The Owens Corning Corporation initially got its start as Corning Glass, a company that was experimenting with glass fiber. In 1935, Corning Glass approached Owens-Illinois with a proposal to join forces and by 1938 the Owens-Corning Fiberglas Corporation was announced. The company worked under this name until 1996 when it was shortened to Owens Corning to reflect a growth in business. Owens Corning was the first to manufacture fiberglass insulation and this material quickly became the most popular form of home insulation. Owens Corning is now the world’s largest fiberglass manufacturer.
The demand for fiberglass insulation reached a new high during the post-World War II housing boom. No other company could match the effectiveness of Owens Corning fiberglass as home insulation and its 1957 promotional campaign known as the “Comfort Conditioned Home” became a favorite American catchphrase. Unfortunately, their insulation material contained asbestos.
The company went public in 1952 and from the 1960s through the 1980s Owens Corning continued to expand into new markets. In 1986, the company dealt with a hostile takeover bid by taking on $2.5 billion in debt, a move from which Owens Corning never recovered. An economic slowdown in 1989 undercut the company’s tremendous profits in the construction industry. Adding to the company’s financial woes was an onslaught of asbestos-related litigation. By 1990, Owens Corning was the defendant in roughly 84,500 asbestos-related lawsuits.
The company’s decline continued throughout the 1990s. In 1997, Owens Corning acquired Fibreboard Corporation, a manufacturer who also made great use of asbestos in its older products. In just a few years following the acquisition, Owens Corning created a personal injury trust to handle asbestos-related claims filed against both companies.
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Owens Corning filed for Chapter 11 bankruptcy in 2000 while facing a massive settlement of 243,000 asbestos-related claims. Part of the company’s reorganization plan involved the creation of the Owens Corning Fibreboard Asbestos Personal Injury Trust in 2006. The trust was funded with nearly $7 billion in liabilities. By 2008, the trust had paid out more than $361 million in asbestos-related lawsuits. In May 2011, Owens Corning sold 7,000,000 shares of stock and all proceeds were received by the Owens Corning Fibreboard Asbestos Personal Injury Trust.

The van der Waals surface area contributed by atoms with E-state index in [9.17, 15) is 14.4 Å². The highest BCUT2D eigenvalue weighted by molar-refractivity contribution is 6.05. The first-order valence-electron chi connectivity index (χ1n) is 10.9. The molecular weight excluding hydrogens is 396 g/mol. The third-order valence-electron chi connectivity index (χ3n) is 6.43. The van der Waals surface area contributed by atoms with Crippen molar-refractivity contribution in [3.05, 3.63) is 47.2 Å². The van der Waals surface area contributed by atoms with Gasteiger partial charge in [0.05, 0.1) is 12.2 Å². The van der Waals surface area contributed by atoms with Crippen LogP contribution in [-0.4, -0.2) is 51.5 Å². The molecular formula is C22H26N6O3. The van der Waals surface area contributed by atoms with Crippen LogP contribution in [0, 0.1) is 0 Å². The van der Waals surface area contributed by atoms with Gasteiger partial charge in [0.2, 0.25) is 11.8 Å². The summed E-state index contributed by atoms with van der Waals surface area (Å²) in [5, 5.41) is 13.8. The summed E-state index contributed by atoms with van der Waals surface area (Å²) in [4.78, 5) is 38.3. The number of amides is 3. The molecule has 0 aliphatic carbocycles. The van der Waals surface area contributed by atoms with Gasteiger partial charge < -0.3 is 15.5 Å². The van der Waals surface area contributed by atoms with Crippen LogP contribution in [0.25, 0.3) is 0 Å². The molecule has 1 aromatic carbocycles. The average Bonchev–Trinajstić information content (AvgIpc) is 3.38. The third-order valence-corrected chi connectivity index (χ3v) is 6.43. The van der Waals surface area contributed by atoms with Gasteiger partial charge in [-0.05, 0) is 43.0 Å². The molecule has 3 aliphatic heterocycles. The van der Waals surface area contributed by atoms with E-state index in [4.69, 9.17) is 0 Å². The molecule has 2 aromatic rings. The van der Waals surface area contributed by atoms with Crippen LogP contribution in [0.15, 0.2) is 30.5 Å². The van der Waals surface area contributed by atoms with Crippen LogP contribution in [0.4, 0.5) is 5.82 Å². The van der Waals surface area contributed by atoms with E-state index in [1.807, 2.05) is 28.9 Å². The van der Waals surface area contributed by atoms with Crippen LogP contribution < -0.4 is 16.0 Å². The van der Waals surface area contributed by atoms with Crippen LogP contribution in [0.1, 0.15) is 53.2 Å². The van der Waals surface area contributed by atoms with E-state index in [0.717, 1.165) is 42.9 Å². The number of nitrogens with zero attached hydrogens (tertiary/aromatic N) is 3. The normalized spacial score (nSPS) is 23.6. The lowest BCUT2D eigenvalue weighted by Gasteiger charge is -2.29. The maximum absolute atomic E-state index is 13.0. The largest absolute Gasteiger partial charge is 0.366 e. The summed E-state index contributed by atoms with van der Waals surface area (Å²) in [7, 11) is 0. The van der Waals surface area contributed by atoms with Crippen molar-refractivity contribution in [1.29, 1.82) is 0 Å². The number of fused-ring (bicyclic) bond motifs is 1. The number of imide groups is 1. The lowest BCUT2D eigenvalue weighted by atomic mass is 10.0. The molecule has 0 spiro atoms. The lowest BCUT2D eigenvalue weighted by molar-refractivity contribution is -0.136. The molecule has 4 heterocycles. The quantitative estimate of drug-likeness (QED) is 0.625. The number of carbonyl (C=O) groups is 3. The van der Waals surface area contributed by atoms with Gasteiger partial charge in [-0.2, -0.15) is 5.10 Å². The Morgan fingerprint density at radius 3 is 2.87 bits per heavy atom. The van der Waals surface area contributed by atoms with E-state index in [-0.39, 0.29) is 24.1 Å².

The first asbestos-related claims against Owens Corning emerged in 1978 when two shipyard workers with asbestosis chose to file a class action lawsuit on behalf of 5,000 other workers. The lawsuit, filed against Owens Corning and 14 other manufacturers of asbestos-containing products, alleged the companies knew about the dangers of asbestos as early as 1938, but failed to properly warn workers about the hazards of asbestos exposure.
In 1997, a Florida jury awarded Deward Ballard $31 million in punitive damages and $1.8 million in compensatory damages after he developed mesothelioma cancer from working with Owens Corning products. It was determined that Owens Corning concealed information concerning asbestos hazards for more than 30 years.
Asbestos was used in Owens Corning’s Kaylo insulation products from the 1950s until 1972, when the mineral was finally removed from the product because of health concerns.
Even though Owens-Corning knew about the hazards of asbestos and the dangers of using it in their products, they chose to advertise the products as “non-toxic.”
Construction workers faced the greatest risks of being exposed to asbestos through Owens Corning products. Home insulation installers were especially likely to work with these products. In addition to home insulation, the company manufactured pipe insulation products that were commonly used on U.S. Navy ships. As a result, it was common for shipyard workers and Navy crew members to be exposed to Owens Corning’s asbestos products.
Matt Mauney is an award-winning journalist with nearly a decade of professional writing experience. He joined Asbestos.com in 2016, and he spends much of his time reading, analyzing and reporting on mesothelioma research articles to ensure people in the mesothelioma community know the latest medical advancements. Prior to joining Asbestos.com, Matt was a reporter at the Orlando Sentinel. Matt also edits some of the pages on the website.
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